12. “I can’t.”

Again, this doesn’t mean you should say yes to everything. You’re only human.

However, this is a phrase that should be negated from your vocabulary when you’re trying to achieve a goal. It’s the same as “that’s impossible”— except you’re using it referring directly to yourself. If you don’t think you can, why should anyone else?

Simply saying “I can’t” is dismissing a whole realm of possibilities. If it’s something truly important that will help you to be successful, yes, you can. If not, say, “That’s something we can consider later in the game.”

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13. “Nobody can see my work until it’s finished.”

As a writer, if someone asks to see my work, this phrase is at the tip of my tongue—but now, I hold it back. If you’ve got a good idea, great. But once you start to work on it, it’s important to let others you trust see it.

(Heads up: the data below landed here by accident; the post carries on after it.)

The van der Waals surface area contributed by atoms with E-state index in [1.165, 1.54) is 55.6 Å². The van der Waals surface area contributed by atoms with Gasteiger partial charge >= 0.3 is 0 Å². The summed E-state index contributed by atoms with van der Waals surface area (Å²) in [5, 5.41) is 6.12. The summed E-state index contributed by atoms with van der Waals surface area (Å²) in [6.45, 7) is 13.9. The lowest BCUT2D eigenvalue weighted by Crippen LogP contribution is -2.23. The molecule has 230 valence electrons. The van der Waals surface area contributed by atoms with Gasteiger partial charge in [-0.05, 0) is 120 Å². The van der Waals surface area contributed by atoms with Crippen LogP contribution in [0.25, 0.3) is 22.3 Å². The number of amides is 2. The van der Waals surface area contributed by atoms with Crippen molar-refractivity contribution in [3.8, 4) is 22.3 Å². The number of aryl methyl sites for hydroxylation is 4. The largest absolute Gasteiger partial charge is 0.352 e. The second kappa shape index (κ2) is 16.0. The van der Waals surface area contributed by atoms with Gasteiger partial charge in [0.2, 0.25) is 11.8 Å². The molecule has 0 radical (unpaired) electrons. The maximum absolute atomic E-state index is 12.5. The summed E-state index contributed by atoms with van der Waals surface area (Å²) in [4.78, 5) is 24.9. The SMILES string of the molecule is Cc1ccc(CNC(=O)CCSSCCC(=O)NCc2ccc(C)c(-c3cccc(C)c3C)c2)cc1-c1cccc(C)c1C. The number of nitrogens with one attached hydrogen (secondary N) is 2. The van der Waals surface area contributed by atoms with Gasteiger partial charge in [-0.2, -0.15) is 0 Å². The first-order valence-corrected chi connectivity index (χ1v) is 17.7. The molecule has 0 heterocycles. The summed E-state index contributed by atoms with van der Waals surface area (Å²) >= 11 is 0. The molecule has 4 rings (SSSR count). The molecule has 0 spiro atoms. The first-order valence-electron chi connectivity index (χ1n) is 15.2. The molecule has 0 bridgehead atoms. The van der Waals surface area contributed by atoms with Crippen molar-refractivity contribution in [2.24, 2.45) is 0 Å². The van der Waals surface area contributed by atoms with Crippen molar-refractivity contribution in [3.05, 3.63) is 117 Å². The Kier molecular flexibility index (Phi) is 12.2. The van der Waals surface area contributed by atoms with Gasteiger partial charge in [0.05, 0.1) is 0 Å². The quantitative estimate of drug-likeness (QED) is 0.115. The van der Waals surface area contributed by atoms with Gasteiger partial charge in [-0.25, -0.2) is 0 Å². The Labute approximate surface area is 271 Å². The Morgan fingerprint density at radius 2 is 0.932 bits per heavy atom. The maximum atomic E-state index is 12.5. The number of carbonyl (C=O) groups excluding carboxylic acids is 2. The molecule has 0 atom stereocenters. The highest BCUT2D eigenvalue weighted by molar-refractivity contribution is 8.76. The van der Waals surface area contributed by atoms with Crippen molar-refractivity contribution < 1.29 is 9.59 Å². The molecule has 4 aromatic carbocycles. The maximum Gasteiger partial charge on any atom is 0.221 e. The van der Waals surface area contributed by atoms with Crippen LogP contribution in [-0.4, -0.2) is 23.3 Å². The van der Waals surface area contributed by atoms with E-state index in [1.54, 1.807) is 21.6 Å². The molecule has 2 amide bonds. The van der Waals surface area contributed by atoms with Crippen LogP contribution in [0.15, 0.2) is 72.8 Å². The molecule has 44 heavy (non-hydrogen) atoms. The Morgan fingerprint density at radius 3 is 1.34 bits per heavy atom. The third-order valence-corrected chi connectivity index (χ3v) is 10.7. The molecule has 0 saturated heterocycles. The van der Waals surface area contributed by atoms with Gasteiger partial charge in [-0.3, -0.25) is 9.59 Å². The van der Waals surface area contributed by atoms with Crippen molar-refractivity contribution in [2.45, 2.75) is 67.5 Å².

After all, a whole new perspective is important, because they might see a gaping hole in your plan that you didn’t—one that makes everything you did afterwards null and void.

14. “There’s no time for me to relax.”

Did you know Bill Gates loves to play golf? Warren Buffet plays the ukulele. Meryl Streep spends a huge amount of her time knitting. Leslie Knope has time to eat a lot of waffles.

Life might seem busy, but successful people know that it’s essential to allow yourself time to wind down with an activity that has nothing to do with your goals. It’s important to recharge and let your mind relax every now and then so you don’t burn out.

15. “It’s not fair.”

Only unsuccessful people use this phrase. Not only is this phrase harping on the negative, but it’s attributing any failures or botched attempts to outside sources—to fate.

It’s not about what’s fair and what’s not. And successful people know that sometimes, things don’t work out the way you think they will. But they move on and keep trying, while the unsuccessful plop down and pout.